AIDS expert who defended pope on condoms renews push for behaviour modification
The Harvard researcher who said Pope Benedict was right—condoms won’t stop AIDS—returns to the fray.
In 2009, when he was still head of Harvard’s AIDS Prevention Research project, Edward C. Green shocked the world’s AIDS establishment by supporting Pope Benedict XVI’s now-famous warning that condoms could not solve Africa’s AIDS crisis.
After that, both “frustrated” and “burnt out,”–so he told LifeSiteNews—by his decade-long fight against the condom fallacy, Green took himself out of the international spotlight. Until last month, that is.
That’s when he told National Review readers that the world AIDS-fighting strategies involving drug treatments, testing, and condoms are ineffective to the point of being counter-productive, that is—they may be making things worse.
Ostensibly his piece is a rebuttal of an August 25 New York Times article by Donald McNeil titled “AIDS Progress in South Africa is in Peril.” But Green’s essay, written with Allison Ruark and titled “AIDS in South Africa,” is actually a broad indictment of world anti-AIDS strategies.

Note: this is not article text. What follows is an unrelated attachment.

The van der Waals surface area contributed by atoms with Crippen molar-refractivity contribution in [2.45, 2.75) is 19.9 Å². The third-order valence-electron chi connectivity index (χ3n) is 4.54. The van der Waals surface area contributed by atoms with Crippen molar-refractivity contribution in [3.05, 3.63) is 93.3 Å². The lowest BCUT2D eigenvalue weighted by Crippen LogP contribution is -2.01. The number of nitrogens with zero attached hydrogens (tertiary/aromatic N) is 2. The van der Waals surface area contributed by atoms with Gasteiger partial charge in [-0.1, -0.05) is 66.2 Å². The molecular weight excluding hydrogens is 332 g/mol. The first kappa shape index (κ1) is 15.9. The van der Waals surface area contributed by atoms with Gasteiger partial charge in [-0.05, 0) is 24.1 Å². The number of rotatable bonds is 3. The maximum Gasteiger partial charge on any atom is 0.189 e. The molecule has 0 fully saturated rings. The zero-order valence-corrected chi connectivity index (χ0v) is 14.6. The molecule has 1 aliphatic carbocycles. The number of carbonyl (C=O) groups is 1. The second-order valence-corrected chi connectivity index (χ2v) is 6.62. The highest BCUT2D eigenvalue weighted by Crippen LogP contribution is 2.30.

McNeil’s thesis is that the withdrawal of U.S. government funds for antiretroviral drugs (ARV) will reverse recent success in fighting AIDS in South Africa. That thesis is incorrect on both counts, argue Green and Ruark. The loss of funds won’t halt “progress,” because there hasn’t been any progress, and, anyway, drugs haven’t reduced infection rates as hoped.
FAMILY Fri Sep 5, 2014 – 3:11 pm EST
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